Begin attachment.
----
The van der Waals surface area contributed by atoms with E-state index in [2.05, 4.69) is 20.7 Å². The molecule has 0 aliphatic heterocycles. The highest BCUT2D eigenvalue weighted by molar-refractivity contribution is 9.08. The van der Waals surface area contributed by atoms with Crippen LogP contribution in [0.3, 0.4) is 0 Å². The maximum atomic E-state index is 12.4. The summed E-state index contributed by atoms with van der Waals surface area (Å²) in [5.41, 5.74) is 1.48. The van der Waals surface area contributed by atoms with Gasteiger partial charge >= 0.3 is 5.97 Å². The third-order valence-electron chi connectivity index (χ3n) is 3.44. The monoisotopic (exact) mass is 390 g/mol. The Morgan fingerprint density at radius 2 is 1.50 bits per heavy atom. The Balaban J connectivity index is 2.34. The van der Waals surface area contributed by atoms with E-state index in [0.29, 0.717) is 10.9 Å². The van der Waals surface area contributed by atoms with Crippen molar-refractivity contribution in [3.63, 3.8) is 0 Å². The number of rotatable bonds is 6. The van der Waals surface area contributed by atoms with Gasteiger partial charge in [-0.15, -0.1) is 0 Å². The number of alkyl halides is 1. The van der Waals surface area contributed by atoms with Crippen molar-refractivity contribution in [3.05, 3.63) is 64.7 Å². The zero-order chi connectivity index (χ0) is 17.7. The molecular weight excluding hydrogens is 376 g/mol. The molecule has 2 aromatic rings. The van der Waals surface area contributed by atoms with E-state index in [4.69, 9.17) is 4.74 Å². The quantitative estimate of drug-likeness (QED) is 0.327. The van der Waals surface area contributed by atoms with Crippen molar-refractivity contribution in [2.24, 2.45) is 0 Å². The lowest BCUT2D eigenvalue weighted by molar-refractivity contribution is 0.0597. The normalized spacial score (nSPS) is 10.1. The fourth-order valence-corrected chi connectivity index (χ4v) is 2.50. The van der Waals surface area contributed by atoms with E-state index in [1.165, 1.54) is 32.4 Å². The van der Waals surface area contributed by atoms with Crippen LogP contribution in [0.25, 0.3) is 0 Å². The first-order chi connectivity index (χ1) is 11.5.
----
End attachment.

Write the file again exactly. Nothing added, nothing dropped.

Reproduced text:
The van der Waals surface area contributed by atoms with E-state index in [2.05, 4.69) is 20.7 Å². The molecule has 0 aliphatic heterocycles. The highest BCUT2D eigenvalue weighted by molar-refractivity contribution is 9.08. The van der Waals surface area contributed by atoms with Crippen LogP contribution in [0.3, 0.4) is 0 Å². The maximum atomic E-state index is 12.4. The summed E-state index contributed by atoms with van der Waals surface area (Å²) in [5.41, 5.74) is 1.48. The van der Waals surface area contributed by atoms with Gasteiger partial charge >= 0.3 is 5.97 Å². The third-order valence-electron chi connectivity index (χ3n) is 3.44. The monoisotopic (exact) mass is 390 g/mol. The Morgan fingerprint density at radius 2 is 1.50 bits per heavy atom. The Balaban J connectivity index is 2.34. The van der Waals surface area contributed by atoms with E-state index in [0.29, 0.717) is 10.9 Å². The van der Waals surface area contributed by atoms with Crippen molar-refractivity contribution in [3.63, 3.8) is 0 Å². The number of rotatable bonds is 6. The van der Waals surface area contributed by atoms with Gasteiger partial charge in [-0.15, -0.1) is 0 Å². The number of alkyl halides is 1. The van der Waals surface area contributed by atoms with Crippen molar-refractivity contribution in [3.05, 3.63) is 64.7 Å². The zero-order chi connectivity index (χ0) is 17.7. The molecular weight excluding hydrogens is 376 g/mol. The molecule has 2 aromatic rings. The van der Waals surface area contributed by atoms with E-state index in [4.69, 9.17) is 4.74 Å². The quantitative estimate of drug-likeness (QED) is 0.327. The van der Waals surface area contributed by atoms with Crippen molar-refractivity contribution in [2.24, 2.45) is 0 Å². The lowest BCUT2D eigenvalue weighted by molar-refractivity contribution is 0.0597. The normalized spacial score (nSPS) is 10.1. The fourth-order valence-corrected chi connectivity index (χ4v) is 2.50. The van der Waals surface area contributed by atoms with E-state index in [1.165, 1.54) is 32.4 Å². The van der Waals surface area contributed by atoms with Crippen LogP contribution in [0.25, 0.3) is 0 Å². The first-order chi connectivity index (χ1) is 11.5.